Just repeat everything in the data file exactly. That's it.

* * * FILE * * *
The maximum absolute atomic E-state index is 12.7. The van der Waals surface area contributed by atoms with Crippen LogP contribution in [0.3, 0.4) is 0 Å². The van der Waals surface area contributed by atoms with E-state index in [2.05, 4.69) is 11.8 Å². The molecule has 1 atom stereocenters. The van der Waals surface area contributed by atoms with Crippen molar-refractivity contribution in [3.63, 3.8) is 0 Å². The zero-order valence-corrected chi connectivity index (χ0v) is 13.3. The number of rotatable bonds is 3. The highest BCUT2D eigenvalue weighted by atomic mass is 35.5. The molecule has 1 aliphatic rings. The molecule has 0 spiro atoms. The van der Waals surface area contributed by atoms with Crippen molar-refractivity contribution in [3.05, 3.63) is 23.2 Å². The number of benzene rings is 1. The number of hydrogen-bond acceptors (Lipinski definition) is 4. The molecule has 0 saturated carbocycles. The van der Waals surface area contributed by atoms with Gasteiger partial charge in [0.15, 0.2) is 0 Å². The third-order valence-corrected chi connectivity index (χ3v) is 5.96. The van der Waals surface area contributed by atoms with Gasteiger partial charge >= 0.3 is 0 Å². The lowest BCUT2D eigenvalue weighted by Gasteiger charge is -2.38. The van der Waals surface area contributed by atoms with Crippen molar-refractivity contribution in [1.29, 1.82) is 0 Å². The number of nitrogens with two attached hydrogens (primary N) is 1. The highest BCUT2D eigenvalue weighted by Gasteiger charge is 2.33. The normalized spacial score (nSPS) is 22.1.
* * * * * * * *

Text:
The maximum absolute atomic E-state index is 12.7. The van der Waals surface area contributed by atoms with Crippen LogP contribution in [0.3, 0.4) is 0 Å². The van der Waals surface area contributed by atoms with E-state index in [2.05, 4.69) is 11.8 Å². The molecule has 1 atom stereocenters. The van der Waals surface area contributed by atoms with Crippen molar-refractivity contribution in [3.63, 3.8) is 0 Å². The zero-order valence-corrected chi connectivity index (χ0v) is 13.3. The number of rotatable bonds is 3. The highest BCUT2D eigenvalue weighted by atomic mass is 35.5. The molecule has 1 aliphatic rings. The molecule has 0 spiro atoms. The van der Waals surface area contributed by atoms with Crippen molar-refractivity contribution in [3.05, 3.63) is 23.2 Å². The number of benzene rings is 1. The number of hydrogen-bond acceptors (Lipinski definition) is 4. The molecule has 0 saturated carbocycles. The van der Waals surface area contributed by atoms with Gasteiger partial charge in [0.15, 0.2) is 0 Å². The third-order valence-corrected chi connectivity index (χ3v) is 5.96. The van der Waals surface area contributed by atoms with Gasteiger partial charge >= 0.3 is 0 Å². The lowest BCUT2D eigenvalue weighted by Gasteiger charge is -2.38. The van der Waals surface area contributed by atoms with Crippen molar-refractivity contribution in [1.29, 1.82) is 0 Å². The number of nitrogens with two attached hydrogens (primary N) is 1. The highest BCUT2D eigenvalue weighted by Gasteiger charge is 2.33. The normalized spacial score (nSPS) is 22.1.